THIENSVILLE, Wis. - It played a pivotal role in helping firefighters contain the fire at "the cheel" restaurant in Thiensville Sunday, Nov. 8, and on Wednesday, FOX6 News got a behind-the-scenes look at the Ozaukee County Division of Emergency Management's drone program.
The building "the cheel" sat in was originally built in the 19th Century and remodeled several times. Older construction like that can make things challenging for firefighters, as hot spots can hide in the dead space of a building.
That's where the drone comes in, making firefighters' job easier.
Between the heavy blasts of water and foam and sounds of the chainsaw cutting for ventilation, Sunday's three-alarm fire at "the cheel" in Thiensville was met with the full gamut of Ozaukee County's firefighting tools.
"As the technology has proved its worth to the fire chiefs and fire officers, it's getting called much, much quicker and more often," said Scott Ziegler, director of the Ozaukee County Division of Emergency Management.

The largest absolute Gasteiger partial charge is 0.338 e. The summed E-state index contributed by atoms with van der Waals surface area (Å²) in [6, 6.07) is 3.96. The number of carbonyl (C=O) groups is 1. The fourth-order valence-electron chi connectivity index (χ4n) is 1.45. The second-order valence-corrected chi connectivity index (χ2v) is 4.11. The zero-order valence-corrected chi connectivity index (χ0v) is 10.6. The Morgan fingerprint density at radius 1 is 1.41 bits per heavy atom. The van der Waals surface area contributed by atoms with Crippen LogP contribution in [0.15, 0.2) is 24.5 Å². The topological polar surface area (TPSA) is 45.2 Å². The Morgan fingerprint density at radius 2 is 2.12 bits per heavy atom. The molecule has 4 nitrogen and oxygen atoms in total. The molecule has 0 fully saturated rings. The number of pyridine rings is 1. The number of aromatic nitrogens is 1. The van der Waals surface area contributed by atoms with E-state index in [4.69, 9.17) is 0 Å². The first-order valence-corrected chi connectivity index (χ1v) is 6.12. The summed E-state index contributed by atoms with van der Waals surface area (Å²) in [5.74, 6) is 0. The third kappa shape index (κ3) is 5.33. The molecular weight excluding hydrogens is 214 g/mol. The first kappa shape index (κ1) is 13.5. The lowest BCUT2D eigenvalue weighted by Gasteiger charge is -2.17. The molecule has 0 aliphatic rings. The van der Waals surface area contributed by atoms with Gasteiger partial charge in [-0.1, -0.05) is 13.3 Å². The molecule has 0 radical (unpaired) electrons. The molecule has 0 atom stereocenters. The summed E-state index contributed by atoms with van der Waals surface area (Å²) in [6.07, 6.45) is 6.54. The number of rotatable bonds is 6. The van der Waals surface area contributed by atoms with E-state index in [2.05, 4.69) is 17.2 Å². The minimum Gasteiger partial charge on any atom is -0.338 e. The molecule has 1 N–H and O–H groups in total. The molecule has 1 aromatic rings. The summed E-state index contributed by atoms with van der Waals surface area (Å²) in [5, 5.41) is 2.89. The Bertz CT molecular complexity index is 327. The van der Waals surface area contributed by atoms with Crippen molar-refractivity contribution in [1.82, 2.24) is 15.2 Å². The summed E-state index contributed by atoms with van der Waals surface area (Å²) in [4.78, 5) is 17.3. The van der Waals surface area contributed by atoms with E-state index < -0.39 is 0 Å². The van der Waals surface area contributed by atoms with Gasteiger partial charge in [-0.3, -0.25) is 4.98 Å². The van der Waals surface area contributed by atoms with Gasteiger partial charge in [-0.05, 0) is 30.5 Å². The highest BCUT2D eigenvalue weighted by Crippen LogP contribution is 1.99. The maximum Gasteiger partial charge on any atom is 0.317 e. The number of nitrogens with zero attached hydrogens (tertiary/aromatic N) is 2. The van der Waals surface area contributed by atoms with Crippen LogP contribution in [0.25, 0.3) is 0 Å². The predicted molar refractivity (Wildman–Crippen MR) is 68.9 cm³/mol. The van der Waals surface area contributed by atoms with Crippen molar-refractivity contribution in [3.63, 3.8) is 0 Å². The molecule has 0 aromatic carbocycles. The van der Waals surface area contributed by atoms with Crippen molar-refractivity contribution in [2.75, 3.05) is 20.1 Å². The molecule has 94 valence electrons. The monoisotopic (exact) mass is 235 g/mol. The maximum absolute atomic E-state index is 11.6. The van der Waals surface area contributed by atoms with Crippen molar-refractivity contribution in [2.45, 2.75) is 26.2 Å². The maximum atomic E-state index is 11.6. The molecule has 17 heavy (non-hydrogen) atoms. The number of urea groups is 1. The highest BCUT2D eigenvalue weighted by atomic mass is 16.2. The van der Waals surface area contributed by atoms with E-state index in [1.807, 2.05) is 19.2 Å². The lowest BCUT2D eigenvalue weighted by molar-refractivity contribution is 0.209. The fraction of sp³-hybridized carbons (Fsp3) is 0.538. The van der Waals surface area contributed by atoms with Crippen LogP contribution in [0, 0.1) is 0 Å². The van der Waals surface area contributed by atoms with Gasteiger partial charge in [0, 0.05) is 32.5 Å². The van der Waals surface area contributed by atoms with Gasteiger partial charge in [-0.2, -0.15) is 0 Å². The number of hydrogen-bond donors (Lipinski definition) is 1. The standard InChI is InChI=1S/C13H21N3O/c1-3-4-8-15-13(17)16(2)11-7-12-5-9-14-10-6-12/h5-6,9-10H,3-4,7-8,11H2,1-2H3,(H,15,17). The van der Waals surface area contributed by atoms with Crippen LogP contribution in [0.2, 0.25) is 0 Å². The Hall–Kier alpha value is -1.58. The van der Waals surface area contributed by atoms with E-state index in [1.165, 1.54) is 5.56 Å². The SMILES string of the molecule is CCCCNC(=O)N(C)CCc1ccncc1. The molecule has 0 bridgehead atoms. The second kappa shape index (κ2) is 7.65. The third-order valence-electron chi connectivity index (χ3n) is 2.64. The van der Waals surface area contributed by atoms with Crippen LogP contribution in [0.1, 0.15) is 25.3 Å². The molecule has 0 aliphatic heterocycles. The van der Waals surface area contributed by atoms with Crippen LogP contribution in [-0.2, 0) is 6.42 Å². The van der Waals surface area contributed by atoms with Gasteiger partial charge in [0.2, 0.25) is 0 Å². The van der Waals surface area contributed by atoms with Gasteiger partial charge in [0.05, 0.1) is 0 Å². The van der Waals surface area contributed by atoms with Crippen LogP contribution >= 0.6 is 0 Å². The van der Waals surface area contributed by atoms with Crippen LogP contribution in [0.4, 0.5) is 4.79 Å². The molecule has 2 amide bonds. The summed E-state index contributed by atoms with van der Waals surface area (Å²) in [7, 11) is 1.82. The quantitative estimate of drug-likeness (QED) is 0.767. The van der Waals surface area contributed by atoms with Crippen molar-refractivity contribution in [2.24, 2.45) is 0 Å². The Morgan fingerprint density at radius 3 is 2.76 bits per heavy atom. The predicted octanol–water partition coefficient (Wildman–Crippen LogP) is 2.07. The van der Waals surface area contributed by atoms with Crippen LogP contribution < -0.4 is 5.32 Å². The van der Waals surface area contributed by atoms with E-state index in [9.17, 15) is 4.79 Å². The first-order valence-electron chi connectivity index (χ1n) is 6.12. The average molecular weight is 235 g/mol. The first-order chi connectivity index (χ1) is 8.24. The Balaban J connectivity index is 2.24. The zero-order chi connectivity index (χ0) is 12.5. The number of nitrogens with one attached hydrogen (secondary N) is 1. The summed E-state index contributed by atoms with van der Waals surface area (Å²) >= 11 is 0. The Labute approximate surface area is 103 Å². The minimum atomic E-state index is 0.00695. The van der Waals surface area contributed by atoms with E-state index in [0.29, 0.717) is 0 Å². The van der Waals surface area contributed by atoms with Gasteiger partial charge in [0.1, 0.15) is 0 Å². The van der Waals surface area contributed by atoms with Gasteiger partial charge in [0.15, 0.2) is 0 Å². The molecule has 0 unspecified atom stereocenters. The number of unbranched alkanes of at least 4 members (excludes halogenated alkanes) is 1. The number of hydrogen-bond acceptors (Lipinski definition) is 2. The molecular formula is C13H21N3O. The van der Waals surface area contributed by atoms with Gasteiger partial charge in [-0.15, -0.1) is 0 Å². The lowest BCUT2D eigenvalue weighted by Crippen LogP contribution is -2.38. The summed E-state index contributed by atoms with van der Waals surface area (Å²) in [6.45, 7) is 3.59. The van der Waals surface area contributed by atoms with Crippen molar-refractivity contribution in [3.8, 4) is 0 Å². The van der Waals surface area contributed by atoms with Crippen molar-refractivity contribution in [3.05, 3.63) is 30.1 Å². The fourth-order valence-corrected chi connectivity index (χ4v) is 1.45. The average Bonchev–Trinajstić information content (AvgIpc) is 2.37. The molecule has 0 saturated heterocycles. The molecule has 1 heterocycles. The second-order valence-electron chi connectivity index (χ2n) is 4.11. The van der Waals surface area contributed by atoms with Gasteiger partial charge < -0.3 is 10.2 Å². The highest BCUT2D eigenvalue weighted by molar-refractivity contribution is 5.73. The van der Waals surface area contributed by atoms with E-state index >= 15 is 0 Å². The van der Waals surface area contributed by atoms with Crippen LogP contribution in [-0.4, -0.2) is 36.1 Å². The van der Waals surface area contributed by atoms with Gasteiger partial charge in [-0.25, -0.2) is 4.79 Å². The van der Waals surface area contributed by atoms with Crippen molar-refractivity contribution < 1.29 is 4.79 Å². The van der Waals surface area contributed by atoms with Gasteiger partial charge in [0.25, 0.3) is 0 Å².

The program was adopted by the department two years ago. Initially intended for law enforcement, it's grown quickly since then, especially when it comes to fighting fires.
"We can find hot spots that are very small early, and we can pinpoint direct firefighters to those areas where they can get it, where it's a relatively small hot spot before it gets a chance to grow," said Ziegler.
The drones are equipped with regular cameras and infrared technology -- providing crucial real-time data.
FOX6's cameras captured a controlled demonstration showing a lack of high heat at first before a crescendo of flames visible through windows, but when the flames aren't that easy to find...
"You're not wasting a bunch of energy and time searching through areas that aren't necessarily an issue," said Ziegler.
It's a birds' eye, high-tech solution bringing a heightened sense of awareness and efficiency to an already dangerous job.
Currently, these drones are often deployed for visual purposes for law enforcement, and when there are fires and rescues. Zeigler said he doesn't think they're far off from having the drones carry supplies during an emergency, either.